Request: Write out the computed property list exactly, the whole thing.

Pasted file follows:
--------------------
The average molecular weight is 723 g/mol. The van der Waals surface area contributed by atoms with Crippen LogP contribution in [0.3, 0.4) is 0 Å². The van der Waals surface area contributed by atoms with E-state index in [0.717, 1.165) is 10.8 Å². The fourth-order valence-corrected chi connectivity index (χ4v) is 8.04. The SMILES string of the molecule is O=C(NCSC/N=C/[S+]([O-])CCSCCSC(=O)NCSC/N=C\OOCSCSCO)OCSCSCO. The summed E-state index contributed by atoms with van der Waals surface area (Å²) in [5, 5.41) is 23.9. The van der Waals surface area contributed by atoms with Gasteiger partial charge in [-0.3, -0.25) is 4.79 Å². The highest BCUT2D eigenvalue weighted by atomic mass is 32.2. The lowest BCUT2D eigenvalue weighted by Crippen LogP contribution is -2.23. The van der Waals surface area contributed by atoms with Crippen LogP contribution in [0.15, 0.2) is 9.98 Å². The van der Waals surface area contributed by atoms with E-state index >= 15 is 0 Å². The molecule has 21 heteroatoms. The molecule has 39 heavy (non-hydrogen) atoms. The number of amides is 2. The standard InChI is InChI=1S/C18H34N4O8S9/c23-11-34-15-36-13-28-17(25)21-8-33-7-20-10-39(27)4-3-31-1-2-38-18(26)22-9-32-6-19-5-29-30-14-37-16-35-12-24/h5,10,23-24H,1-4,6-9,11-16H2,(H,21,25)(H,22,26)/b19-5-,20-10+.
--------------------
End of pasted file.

The average molecular weight is 723 g/mol. The van der Waals surface area contributed by atoms with Crippen LogP contribution in [0.3, 0.4) is 0 Å². The van der Waals surface area contributed by atoms with E-state index in [0.717, 1.165) is 10.8 Å². The fourth-order valence-corrected chi connectivity index (χ4v) is 8.04. The SMILES string of the molecule is O=C(NCSC/N=C/[S+]([O-])CCSCCSC(=O)NCSC/N=C\OOCSCSCO)OCSCSCO. The summed E-state index contributed by atoms with van der Waals surface area (Å²) in [5, 5.41) is 23.9. The van der Waals surface area contributed by atoms with Gasteiger partial charge in [-0.3, -0.25) is 4.79 Å². The highest BCUT2D eigenvalue weighted by atomic mass is 32.2. The lowest BCUT2D eigenvalue weighted by Crippen LogP contribution is -2.23. The van der Waals surface area contributed by atoms with Crippen LogP contribution in [0.15, 0.2) is 9.98 Å². The van der Waals surface area contributed by atoms with E-state index >= 15 is 0 Å². The molecule has 21 heteroatoms. The molecule has 39 heavy (non-hydrogen) atoms. The number of amides is 2. The standard InChI is InChI=1S/C18H34N4O8S9/c23-11-34-15-36-13-28-17(25)21-8-33-7-20-10-39(27)4-3-31-1-2-38-18(26)22-9-32-6-19-5-29-30-14-37-16-35-12-24/h5,10,23-24H,1-4,6-9,11-16H2,(H,21,25)(H,22,26)/b19-5-,20-10+.